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1 CYCLING DUELLO.

Crimean Veterans Associations.

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Our Local Pulpit aqd Arbitration.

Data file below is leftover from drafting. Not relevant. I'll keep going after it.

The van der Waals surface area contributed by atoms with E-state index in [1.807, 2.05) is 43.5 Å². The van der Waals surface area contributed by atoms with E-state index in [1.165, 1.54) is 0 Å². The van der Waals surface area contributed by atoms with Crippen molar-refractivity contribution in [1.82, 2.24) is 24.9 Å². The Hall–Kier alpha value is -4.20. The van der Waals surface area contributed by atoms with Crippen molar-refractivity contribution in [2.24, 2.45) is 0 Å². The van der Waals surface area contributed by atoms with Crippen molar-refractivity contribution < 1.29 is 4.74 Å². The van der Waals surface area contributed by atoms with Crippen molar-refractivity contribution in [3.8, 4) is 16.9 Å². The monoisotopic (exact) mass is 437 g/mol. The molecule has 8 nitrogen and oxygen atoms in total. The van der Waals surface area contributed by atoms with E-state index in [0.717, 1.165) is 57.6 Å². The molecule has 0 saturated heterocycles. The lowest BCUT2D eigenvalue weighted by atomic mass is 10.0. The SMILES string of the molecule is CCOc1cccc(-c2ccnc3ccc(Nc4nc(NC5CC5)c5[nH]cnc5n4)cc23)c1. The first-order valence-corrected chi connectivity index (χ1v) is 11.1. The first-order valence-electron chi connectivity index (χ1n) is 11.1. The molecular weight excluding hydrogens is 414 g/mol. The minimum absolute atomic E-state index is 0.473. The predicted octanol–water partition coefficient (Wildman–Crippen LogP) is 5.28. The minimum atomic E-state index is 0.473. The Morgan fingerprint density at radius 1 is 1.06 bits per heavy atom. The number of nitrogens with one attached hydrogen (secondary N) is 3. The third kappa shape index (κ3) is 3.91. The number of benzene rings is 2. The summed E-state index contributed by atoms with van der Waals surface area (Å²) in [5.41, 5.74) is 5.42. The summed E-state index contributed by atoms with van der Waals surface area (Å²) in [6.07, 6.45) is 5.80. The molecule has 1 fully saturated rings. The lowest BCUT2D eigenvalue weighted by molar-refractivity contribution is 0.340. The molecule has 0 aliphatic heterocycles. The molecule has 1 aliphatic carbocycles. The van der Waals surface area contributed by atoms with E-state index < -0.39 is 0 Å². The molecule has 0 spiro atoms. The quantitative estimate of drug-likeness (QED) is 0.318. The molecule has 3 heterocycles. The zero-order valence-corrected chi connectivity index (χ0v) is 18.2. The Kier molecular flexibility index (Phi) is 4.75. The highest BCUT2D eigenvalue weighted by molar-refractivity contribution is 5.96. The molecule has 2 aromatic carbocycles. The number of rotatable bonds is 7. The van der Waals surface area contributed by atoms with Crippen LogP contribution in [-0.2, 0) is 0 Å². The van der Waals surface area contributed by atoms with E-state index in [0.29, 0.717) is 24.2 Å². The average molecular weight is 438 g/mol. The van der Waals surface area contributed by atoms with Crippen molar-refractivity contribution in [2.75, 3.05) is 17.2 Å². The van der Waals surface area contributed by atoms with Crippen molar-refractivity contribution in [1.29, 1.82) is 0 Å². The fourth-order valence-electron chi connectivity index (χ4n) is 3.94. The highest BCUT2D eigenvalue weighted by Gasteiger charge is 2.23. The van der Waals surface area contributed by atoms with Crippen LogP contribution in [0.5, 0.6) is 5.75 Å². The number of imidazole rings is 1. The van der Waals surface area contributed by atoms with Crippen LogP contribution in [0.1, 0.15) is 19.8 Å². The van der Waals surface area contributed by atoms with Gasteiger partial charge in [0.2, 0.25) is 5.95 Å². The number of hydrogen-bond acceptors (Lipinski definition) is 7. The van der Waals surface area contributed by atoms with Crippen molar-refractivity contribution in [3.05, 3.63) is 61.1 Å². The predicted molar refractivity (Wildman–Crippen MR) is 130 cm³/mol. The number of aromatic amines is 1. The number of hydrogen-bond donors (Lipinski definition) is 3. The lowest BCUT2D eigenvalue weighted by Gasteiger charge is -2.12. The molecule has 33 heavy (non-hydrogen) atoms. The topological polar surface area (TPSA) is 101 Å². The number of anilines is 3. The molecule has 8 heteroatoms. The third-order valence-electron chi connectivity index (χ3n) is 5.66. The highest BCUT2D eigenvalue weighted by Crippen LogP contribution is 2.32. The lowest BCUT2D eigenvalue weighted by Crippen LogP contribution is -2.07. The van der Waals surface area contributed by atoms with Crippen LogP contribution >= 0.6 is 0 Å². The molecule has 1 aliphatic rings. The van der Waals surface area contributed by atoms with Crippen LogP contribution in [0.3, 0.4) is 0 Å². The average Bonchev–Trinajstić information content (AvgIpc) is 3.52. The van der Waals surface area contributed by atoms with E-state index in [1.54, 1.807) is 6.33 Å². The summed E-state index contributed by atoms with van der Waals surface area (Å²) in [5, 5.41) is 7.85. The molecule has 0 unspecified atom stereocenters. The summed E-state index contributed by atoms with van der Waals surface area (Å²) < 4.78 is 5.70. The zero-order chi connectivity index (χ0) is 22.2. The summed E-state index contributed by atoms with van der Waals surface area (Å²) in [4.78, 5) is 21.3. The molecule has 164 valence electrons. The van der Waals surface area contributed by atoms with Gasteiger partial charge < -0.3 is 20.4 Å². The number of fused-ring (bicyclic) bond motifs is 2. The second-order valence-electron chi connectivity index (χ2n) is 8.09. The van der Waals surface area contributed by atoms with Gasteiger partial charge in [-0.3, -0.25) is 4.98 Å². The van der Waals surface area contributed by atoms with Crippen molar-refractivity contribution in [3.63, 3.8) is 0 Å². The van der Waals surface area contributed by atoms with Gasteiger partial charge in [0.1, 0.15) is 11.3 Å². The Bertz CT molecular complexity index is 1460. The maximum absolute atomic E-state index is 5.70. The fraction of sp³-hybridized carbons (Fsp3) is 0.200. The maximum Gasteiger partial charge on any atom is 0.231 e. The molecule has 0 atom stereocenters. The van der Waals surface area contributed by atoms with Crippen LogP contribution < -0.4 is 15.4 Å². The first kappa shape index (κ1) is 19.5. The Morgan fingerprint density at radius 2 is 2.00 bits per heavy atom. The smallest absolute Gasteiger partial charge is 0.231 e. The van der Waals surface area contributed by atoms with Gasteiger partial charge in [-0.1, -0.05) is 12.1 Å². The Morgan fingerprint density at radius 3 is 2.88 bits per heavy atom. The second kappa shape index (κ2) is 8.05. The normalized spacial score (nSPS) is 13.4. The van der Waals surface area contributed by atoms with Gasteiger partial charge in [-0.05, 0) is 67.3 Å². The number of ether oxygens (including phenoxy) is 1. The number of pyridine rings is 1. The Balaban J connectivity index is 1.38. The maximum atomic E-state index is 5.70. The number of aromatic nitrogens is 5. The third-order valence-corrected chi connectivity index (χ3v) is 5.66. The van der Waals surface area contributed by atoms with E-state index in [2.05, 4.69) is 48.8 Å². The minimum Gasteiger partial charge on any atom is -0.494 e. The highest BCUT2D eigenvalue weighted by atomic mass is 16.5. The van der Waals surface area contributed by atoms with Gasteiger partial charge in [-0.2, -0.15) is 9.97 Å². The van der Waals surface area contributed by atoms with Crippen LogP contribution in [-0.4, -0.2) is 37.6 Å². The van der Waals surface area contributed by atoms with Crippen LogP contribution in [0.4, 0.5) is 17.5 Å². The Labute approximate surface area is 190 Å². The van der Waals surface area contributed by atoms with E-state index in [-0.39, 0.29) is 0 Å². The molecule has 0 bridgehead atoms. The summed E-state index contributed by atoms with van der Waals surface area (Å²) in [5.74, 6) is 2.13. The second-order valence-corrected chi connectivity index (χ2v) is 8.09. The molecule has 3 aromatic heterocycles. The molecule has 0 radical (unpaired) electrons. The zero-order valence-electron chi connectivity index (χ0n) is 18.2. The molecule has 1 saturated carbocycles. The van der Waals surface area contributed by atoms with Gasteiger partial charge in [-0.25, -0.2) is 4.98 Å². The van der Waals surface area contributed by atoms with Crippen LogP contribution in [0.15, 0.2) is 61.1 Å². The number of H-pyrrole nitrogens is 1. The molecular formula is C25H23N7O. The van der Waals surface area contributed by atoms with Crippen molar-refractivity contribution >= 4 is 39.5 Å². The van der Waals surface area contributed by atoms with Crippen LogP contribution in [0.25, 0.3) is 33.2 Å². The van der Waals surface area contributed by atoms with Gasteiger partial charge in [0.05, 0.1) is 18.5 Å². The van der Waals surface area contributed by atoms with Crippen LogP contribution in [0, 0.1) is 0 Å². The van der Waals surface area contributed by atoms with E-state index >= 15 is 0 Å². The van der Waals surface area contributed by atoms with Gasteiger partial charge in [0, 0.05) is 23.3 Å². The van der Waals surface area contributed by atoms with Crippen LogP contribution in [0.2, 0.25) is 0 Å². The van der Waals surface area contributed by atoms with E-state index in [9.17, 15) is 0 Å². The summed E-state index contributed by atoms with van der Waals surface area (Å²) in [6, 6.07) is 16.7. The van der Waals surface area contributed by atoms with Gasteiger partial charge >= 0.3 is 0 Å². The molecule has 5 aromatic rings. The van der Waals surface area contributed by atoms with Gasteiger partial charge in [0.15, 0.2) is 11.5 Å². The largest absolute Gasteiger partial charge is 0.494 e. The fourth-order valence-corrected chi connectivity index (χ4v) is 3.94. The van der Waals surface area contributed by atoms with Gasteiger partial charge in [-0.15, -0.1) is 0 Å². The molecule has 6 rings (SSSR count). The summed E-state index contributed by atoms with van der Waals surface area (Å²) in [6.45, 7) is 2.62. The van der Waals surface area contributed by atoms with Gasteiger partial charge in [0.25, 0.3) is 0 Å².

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Our Local Pulpit aqd Arbitration. CHRIST'S RULR FOR SETTLING DISPUTES. In last week's "Pontypridd and Rhondda Chronicle" appeared the following interesting sketch of a sermon preached at the English Congregational ChapeH, Gelliwastad Road, Pontypridd, by the pastor, the Rev W. G. Jenkins, B.A. — Luke xii, 13, 14, 15. Arbitration is one of the magic words of the days we live in. If there is any remedy foi- the social disorders which seem continual- ly to occur between capital and labour, for the national disputes which seem ever to arise between peoples and nations, for all petty quarrels and feuds which seem constantly cropping up between man and his neighbours —then it is to be found we are to. in the introduction of an unbiassed laird party, who is to act as go-betiveen, and who is to weigh dispassionately the claims and counter claims of each side, and give judgment to be acquiesced in. by both. And of all the actions whereby our century will be reckoned a glor- ious one in the eyes of the ages yet to come there is nothing surely that will redound more to its lasting credit than the successful issues which resulted from the introduction this new method of solving individual, social, and national problems, and I can con- ceive of no fitter method by which we could have celebrated the BOt- birthday of our dearly loved and honoured Queen, than by our joining heart and soul as a nation in our prayers and wishes in supporting the great Pdace Conference at the Hague, which I be- lieve in spite of all carping critics and skilful interpreters of motives, is going to prove one of the greatest contributions which Russia has ever made to the history of the world. Yes, Blessed are the arbitrators2 for they shall be called the sons of God. Blessed are they who follow in the footsteps of Him styled Prince of Peace! And yet, here in the text we have a dis- tinct instance in which our Saviour who came to heal all the diseases and sores of society, resolutely refused to arbitrate in a claim which to us certainly presents felatures in which the introduction of a third party might possibly Jjave succeeded in removing fraternal injustice and wrong. Here is one who has come to earth to enumerate the prin- ciples and laws of the Kingdom of God- instice, fairness, equality--apperently refus- ing point blank to champion the oppressed, and to arbitrate between rival factions. How are you going to explain the apparent difficulty? Let us for a moment endeavour to look at the facts of the case in point. can well imagine that the miserly plaintiff hbppened to be the younger son in a family of two, who on account of his not being the elder considered it highly unfair that through an accident of birth he should be deprived of the privileges possessed by his brother. What the precise circumstances of the case were we can only surmise. Possibly it was a case which we describe in homely langigge as six of one and half & dozen of the other At any rate we may note incidentally tlj, Christ's method in a family squabble is to endeavour to get both parties back o first principles. No doubt the younger son (you see the younger brother is here posvm^d of the spirit of the elder brother in the parat ie of the prodigal son), Had listened to the grew preacher of righteousness proclaiming thte principles of equality and justice which at the basis of all society, and as he listened thought struck him, If I can only tl is strange prophet to obtain redress for me, how very fortunate I shall be, for in the eyes of the people he possesses all the -authority of a lawyer, with one very important o it- eration for me—he doesn't exact a lawyer's fee. It is a much simpler way of coming to a right settlement than if I were fco tako my case to the interminable Jewish laT-(uxi-fz, and very much cheaper, too. Most pre bab\y the Jewish Rabbi will hearken to my uit for nothing, er at any rate for next to r :fch'ti,r, but if only I call in the ponderous legal mach- inery of the country, there is no knowing where it will end-most likely in the bark jruptcy court." But when he came to our Saviour he found he was in the presence of one who went deep down to the springs and imotives of his whole action. Instead of sup- porting his claims, or, indeed, reporting them as unjust, he found that Christ went to the very root of the matter. Take heed, and be- ware of covetousness! As though he said 1 guilt of a false social state can only be recti- fied by cutting away false social notions. Most assuredly Christianity proclaims llaws I and principles which will eventually give ev- ery man his right, but this is what I think the incident teaches us! It teaches us that Christ deals with men and not with cases; with principles, and not with casuistry; with eternal truth, and not with temporary phases. Our Sa.viour knew that He came to earth with the greatest of all purposes, with phases. Our Saviour knew that He came to the grandest of all undertakings, that of sav ,ing the world, not saving any particulhr nation, but all nations; not saving any par- ticular century, but all centuries; not saving any particular section of society, but. all sec tions. Therefore, it was not his office to in terfere in particular civil cases, but it was his office to lay down principles which would solve all such for all time, in all nations. amongst all conditions of men. It was for Itb3 brothers themselves to determine, once they had the principle before them, and in this power of determining lay their responsi- bility. And-for this reason Christianity can never become out of date—it can never be left behind, for its principles are all eternal principles. Take for a moment the question of capital and labour. The Bible is appealed to by both parties, as if on the one hand it were the great arbiter which determines that the poor slfall be meek and submissive, and on the other hand as if it were the referee whose peculiar Blessedness consists in the woes it attaches to the rich and the demands it makes upon them. In either case Christ is misunderstood and his sysfcriT misconstrued, Christ is not a party man, and his Book is not a special pleader, for our Saviour pro- claims a real, deep, true brotherhood, which !is not onesided. It demands that the rich shall treat the poor as brothers, but the ob- ligation is mutual, the rich is the poor man's shall treat the poor as brothers, but the ob- ligation is mutual, the rich is the poor man's 11 htGtheor too. Christ refuses t" oe the friend of one because he is the friej. of both. He is not the cha mpion of n ola1-, rv cause he is the champion humanity. \V;I I truly go to the Christ I hesr justice dod and so vindicated, that it is impossible for me to jbe unjust whether I am mon or master. We 'are waiting in these days for some man to j write a large book that will philosophically I í adjust and determine everyth;n £ Friends, that Man has come, and .¡,J,8 name is Gh Jesus. Here is the Prince of Peace, the Re- conciler of Nations. The coming of Christ is an event standing entirely apart in the whole history of the race. Its influence was to be worfd-wide, because it concerned itself not with men's affairs as such, but with men as beings owning allegiance to God, and holding relations one with ano- ther. If Christ had made a partition in the I inheritance of this Jew, his decision might conceivably not hold good in the law court# of Rome, England, China, or Ireland, but when he says, "Take heed, and beware of when he says, "Take heed, and beware of oovetousness," he lays his linger upon the I very cause of all disputes and actions in every age and country. Social reconstruction is possible only on the grounds Christ lays down, viz., Spiritual Redemption. Make Tii;in right in his relations to God., and he will act rightly in his relations to man. Similar- ly there can be no lasting and permanent im- provement in a nation's life, unless it be founded upon a corresponding improvement in nationkl character. Right division of pro- perty will accompany right disposition of heart. Salvation must precede sanitation, and the best charter springs from the best character. Create boards of conciliation to settle trade disputes by all mefens; establish;i Peace Conferences, and God speed to them, but both masters and men must be born I again, otheirwse mutual forbearance, and generosity will be impossible. And a man conciliated against his will is of the sfeme op- inion still. Christ laid down no sliding scale of wages, but lie has laid down the great social law, "Masters give unto your servants that which is just and equal." And in re-. ply to this; worldly plaintiff, Christ did not; give us his views upon the Band question, but ¡ he laid down principles by which alone all' land questions can be ultimately settled. Not one word did our Saviour utter against the powers that be, unless they be of Gou i What constitutes a Statez Not high raised battlements and laboured mound, Thick wall or moated gate, Not cities proud, with spires t.-d turrets crowned, Not bays and broad-armed ports, I Where laughing at the storm rich navies ride Not starred and spangled courts, Where low brow'd baseness wafts perfume to pride. To men, high-minded men. And Christ's chief concern is the .a.atcn and ennoblement of man: I "Thou Son of Man, do thou make ii. too, son of men. Do Thou strike at the very root of our baseness, tell us wherein we &r-, and impart to us strength and purity and divinity, which Thou alone canst give. We in vite local ministers of all denomina- tions to co-operate with us by sending sketch- es of sermons for publication in this column